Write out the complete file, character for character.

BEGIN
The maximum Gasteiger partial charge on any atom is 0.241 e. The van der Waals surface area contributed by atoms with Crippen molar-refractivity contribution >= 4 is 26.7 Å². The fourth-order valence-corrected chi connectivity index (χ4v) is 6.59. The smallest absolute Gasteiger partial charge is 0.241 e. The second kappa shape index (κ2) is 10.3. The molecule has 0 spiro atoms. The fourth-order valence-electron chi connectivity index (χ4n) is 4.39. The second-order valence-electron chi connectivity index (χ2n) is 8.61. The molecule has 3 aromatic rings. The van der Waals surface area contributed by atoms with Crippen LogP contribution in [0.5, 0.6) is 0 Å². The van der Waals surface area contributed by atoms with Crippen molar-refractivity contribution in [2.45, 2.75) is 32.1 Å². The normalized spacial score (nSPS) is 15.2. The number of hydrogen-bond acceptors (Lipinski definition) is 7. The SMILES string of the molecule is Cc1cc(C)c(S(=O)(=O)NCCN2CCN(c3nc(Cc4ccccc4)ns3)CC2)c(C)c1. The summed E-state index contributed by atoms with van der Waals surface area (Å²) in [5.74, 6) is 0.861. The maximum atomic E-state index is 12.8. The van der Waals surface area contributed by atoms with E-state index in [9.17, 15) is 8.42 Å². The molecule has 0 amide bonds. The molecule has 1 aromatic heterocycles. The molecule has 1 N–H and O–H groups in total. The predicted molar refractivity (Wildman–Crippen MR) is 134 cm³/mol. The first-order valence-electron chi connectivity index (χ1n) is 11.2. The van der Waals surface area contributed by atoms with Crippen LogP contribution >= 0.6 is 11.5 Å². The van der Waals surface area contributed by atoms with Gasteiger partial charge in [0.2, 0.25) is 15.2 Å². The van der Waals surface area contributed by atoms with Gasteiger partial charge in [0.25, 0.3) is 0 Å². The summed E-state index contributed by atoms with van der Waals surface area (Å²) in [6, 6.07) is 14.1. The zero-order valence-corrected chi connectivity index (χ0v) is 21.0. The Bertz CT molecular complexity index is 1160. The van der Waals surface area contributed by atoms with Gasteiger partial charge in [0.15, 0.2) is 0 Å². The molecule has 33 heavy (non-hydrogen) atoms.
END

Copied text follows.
The maximum Gasteiger partial charge on any atom is 0.241 e. The van der Waals surface area contributed by atoms with Crippen molar-refractivity contribution >= 4 is 26.7 Å². The fourth-order valence-corrected chi connectivity index (χ4v) is 6.59. The smallest absolute Gasteiger partial charge is 0.241 e. The second kappa shape index (κ2) is 10.3. The molecule has 0 spiro atoms. The fourth-order valence-electron chi connectivity index (χ4n) is 4.39. The second-order valence-electron chi connectivity index (χ2n) is 8.61. The molecule has 3 aromatic rings. The van der Waals surface area contributed by atoms with Crippen LogP contribution in [0.5, 0.6) is 0 Å². The van der Waals surface area contributed by atoms with Crippen molar-refractivity contribution in [2.45, 2.75) is 32.1 Å². The normalized spacial score (nSPS) is 15.2. The number of hydrogen-bond acceptors (Lipinski definition) is 7. The SMILES string of the molecule is Cc1cc(C)c(S(=O)(=O)NCCN2CCN(c3nc(Cc4ccccc4)ns3)CC2)c(C)c1. The summed E-state index contributed by atoms with van der Waals surface area (Å²) in [5.74, 6) is 0.861. The maximum atomic E-state index is 12.8. The van der Waals surface area contributed by atoms with E-state index in [9.17, 15) is 8.42 Å². The molecule has 0 amide bonds. The molecule has 1 aromatic heterocycles. The molecule has 1 N–H and O–H groups in total. The predicted molar refractivity (Wildman–Crippen MR) is 134 cm³/mol. The first-order valence-electron chi connectivity index (χ1n) is 11.2. The van der Waals surface area contributed by atoms with Crippen LogP contribution >= 0.6 is 11.5 Å². The van der Waals surface area contributed by atoms with Gasteiger partial charge in [0.2, 0.25) is 15.2 Å². The van der Waals surface area contributed by atoms with Gasteiger partial charge in [0.25, 0.3) is 0 Å². The summed E-state index contributed by atoms with van der Waals surface area (Å²) in [6, 6.07) is 14.1. The zero-order valence-corrected chi connectivity index (χ0v) is 21.0. The Bertz CT molecular complexity index is 1160. The van der Waals surface area contributed by atoms with Gasteiger partial charge in [0.15, 0.2) is 0 Å². The molecule has 33 heavy (non-hydrogen) atoms.